Budding Brazil-based Colombian auteur Juan Zapata (“Simone”) is teaming with Brazilian actress Daniela Escobar (“The Clone”) to produce his second feature: “Butterflies,” a love story which, in a sign of its ambition, will shoot in English in Los Angeles, San Francisco, Rio de Janeiro, Amsterdam and Munich.
Born at the 2014 Gramado Film Festival in South Brazil, where Zapata and Escobar decided to create a full-bore international production, “Butterflies” is currently initiating production and will shoot through October.
It will star Marlon Moreno, lead of “Dog Eat Dog,” whose Sundance 2008 selection effectively brought down the flag on the New Colombian Cinema, and Escobar whose credits include, of movies, “Underground Game” by Roberto Gervitz – and several Globo soap operas, such as “The Clone”, “América”, “Caribbean Flower,” aswell as the TV series, “A Casa das Sete Mulheres.” Moreno will soon be seen in Colombia’s version of Argentinean smash hit “Corazon de Leon.”
Underscoring an increasing trend in Latin America towards multilateral co-production – to pare risk, grow budgets in synch with directors’ ever-greater ambitions and make a more unequivocally international production as local production finance in the Rio Grande do Sul region decreases – “Butterflies” is produced by five companies in four countries: in Brazil, the director’s own label, Zapata Filmes, based out Rio Grande do Sul, along with investments of Linkenheim Participações Societárias; Colombia’s Ley en Movimiento; U.S. shingle BWL, which will associate produce; and Spain’s Astronauta Films.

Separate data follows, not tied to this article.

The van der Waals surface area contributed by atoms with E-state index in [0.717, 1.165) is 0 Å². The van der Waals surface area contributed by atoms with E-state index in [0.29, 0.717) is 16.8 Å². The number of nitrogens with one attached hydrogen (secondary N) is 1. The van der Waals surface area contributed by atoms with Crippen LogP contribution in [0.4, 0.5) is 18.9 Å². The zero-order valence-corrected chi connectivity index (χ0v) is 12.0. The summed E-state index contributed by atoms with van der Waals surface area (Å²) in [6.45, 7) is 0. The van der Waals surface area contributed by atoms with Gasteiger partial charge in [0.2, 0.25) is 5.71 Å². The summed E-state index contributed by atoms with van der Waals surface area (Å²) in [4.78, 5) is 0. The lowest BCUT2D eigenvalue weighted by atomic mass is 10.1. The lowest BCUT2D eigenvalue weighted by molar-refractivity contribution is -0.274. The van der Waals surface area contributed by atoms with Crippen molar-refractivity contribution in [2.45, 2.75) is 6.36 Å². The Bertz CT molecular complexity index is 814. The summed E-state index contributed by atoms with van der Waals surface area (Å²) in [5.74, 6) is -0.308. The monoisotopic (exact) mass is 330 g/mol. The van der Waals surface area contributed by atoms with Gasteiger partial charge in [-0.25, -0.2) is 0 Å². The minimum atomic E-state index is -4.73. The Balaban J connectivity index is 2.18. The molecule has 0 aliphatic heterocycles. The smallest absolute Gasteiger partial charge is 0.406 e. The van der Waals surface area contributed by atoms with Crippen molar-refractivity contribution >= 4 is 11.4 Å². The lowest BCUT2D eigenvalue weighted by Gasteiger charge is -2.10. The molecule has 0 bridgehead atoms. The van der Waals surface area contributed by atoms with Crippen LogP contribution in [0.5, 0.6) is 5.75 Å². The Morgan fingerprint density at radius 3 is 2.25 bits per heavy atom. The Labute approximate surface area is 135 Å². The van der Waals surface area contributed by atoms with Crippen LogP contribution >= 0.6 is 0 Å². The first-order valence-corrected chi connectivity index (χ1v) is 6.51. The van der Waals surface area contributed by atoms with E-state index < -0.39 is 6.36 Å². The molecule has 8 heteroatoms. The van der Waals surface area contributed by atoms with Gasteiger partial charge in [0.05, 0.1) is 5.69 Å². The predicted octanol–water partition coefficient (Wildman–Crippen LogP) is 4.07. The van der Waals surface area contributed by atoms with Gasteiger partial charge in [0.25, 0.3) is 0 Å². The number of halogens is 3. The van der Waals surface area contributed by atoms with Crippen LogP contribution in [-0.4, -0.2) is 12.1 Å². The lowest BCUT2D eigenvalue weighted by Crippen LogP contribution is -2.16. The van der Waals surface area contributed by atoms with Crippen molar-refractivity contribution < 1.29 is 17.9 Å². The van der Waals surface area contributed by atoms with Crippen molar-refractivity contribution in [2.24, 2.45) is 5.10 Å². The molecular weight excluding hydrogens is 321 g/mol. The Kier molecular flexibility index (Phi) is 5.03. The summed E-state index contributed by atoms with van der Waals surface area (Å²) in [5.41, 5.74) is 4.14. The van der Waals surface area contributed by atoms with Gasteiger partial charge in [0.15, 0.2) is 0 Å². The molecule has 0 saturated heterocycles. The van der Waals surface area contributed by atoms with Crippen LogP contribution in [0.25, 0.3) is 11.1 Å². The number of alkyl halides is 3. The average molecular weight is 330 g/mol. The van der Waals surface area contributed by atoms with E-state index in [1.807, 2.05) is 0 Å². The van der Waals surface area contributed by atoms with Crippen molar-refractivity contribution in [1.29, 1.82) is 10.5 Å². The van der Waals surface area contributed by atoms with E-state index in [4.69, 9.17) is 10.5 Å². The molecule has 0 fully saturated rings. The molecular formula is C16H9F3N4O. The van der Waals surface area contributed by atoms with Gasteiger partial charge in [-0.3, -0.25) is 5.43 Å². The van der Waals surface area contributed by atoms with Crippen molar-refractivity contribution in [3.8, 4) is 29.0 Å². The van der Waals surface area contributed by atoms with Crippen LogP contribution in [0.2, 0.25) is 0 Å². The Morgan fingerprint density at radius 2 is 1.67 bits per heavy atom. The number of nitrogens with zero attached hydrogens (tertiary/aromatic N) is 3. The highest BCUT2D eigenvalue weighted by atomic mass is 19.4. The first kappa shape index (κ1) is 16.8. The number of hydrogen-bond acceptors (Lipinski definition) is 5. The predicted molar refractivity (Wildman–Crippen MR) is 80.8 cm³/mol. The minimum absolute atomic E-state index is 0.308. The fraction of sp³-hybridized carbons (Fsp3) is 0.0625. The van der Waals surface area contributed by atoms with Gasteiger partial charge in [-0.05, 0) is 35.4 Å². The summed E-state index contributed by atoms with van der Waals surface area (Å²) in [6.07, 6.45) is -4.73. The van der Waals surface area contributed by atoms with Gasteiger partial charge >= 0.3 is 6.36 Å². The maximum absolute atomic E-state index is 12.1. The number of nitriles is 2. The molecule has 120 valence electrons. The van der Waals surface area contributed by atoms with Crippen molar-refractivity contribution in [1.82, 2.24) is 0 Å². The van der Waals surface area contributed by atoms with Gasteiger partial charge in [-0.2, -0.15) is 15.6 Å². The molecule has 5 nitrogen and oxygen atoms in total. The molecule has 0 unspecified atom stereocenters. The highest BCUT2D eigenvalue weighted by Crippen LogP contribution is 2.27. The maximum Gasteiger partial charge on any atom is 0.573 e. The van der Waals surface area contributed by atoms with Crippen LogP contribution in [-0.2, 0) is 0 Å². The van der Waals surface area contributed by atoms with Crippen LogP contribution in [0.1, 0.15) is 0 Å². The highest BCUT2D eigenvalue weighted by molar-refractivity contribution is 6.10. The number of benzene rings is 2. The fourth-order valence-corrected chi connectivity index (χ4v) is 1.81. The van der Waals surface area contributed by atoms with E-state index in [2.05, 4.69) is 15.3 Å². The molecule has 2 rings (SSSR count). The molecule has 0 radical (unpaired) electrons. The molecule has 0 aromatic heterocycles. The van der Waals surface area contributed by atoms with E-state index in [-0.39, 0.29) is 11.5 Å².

Brazil and Paris-based Tucuman Films will serve as the distributor in Brazil.
Also written by Zapata and Escobar, “Butterflies” “shows, from a feminine point of view, how to believe again in love after intense mourning,” Zapata said.
Movie raises the bar considerably in scope and actors’ clout after Zapata’s freshman film, “Simone,” a relationship drama set in the Rio Grande do Sul region – and benefitting from local detail – which comes in at very common emotional needs from a not so common perspective.
“A story of freedom and the search for happiness,” in Zapata’s words, which was inspired in part by the life of its lead, Simone Telecchi, it borders documentary in some scenes, an increasingly common facet of movies made in Rio Grande do Sul (think “Castanha”) or, indeed, Brazil’s Pernambuco (think “August Winds”).
“Simone” turns on a lesbian, an actress, who has to decide whether to continue with her young woman lover, also a thesp, or accept a stable relationship with a doting man she’s uncertain she loves. She attempts the latter, without being able to give up her girlfriend: No love is perfect.
“Simone” was released simultaneously in five countries in 2013 and selected for multiple festivals, such as San Francisco, Mar del Plata, Tribeca, Torino and Geneva, among others.
Zapata also served as the director of the Rio Grande do Sul Film Institute.